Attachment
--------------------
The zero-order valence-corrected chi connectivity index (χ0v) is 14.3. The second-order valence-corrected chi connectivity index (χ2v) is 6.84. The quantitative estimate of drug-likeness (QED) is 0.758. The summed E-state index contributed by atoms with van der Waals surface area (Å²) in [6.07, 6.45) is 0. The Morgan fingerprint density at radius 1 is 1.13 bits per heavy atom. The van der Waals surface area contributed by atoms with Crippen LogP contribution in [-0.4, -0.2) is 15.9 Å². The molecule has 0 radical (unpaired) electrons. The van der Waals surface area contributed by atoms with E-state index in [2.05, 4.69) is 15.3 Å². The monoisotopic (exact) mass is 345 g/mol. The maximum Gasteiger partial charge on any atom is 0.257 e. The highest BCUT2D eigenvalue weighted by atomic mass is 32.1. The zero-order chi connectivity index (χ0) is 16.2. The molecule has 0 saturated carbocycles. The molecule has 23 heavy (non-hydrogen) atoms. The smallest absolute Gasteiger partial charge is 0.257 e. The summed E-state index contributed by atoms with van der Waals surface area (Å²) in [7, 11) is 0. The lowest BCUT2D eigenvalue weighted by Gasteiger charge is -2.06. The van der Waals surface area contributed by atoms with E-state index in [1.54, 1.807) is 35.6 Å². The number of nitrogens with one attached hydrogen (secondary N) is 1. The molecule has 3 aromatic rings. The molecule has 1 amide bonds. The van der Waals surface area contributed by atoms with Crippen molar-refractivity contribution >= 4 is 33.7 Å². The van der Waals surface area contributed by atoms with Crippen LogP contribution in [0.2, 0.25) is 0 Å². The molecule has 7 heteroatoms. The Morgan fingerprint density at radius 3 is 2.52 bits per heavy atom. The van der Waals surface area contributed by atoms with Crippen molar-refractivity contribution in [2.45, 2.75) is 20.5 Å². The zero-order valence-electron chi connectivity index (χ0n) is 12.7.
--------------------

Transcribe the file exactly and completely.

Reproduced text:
The zero-order valence-corrected chi connectivity index (χ0v) is 14.3. The second-order valence-corrected chi connectivity index (χ2v) is 6.84. The quantitative estimate of drug-likeness (QED) is 0.758. The summed E-state index contributed by atoms with van der Waals surface area (Å²) in [6.07, 6.45) is 0. The Morgan fingerprint density at radius 1 is 1.13 bits per heavy atom. The van der Waals surface area contributed by atoms with Crippen LogP contribution in [-0.4, -0.2) is 15.9 Å². The molecule has 0 radical (unpaired) electrons. The van der Waals surface area contributed by atoms with E-state index in [2.05, 4.69) is 15.3 Å². The monoisotopic (exact) mass is 345 g/mol. The maximum Gasteiger partial charge on any atom is 0.257 e. The highest BCUT2D eigenvalue weighted by atomic mass is 32.1. The zero-order chi connectivity index (χ0) is 16.2. The molecule has 0 saturated carbocycles. The molecule has 23 heavy (non-hydrogen) atoms. The smallest absolute Gasteiger partial charge is 0.257 e. The summed E-state index contributed by atoms with van der Waals surface area (Å²) in [7, 11) is 0. The lowest BCUT2D eigenvalue weighted by Gasteiger charge is -2.06. The van der Waals surface area contributed by atoms with E-state index in [1.54, 1.807) is 35.6 Å². The number of nitrogens with one attached hydrogen (secondary N) is 1. The molecule has 3 aromatic rings. The molecule has 1 amide bonds. The van der Waals surface area contributed by atoms with Crippen molar-refractivity contribution >= 4 is 33.7 Å². The van der Waals surface area contributed by atoms with Crippen LogP contribution in [0.2, 0.25) is 0 Å². The molecule has 7 heteroatoms. The Morgan fingerprint density at radius 3 is 2.52 bits per heavy atom. The van der Waals surface area contributed by atoms with Crippen molar-refractivity contribution in [2.45, 2.75) is 20.5 Å². The zero-order valence-electron chi connectivity index (χ0n) is 12.7.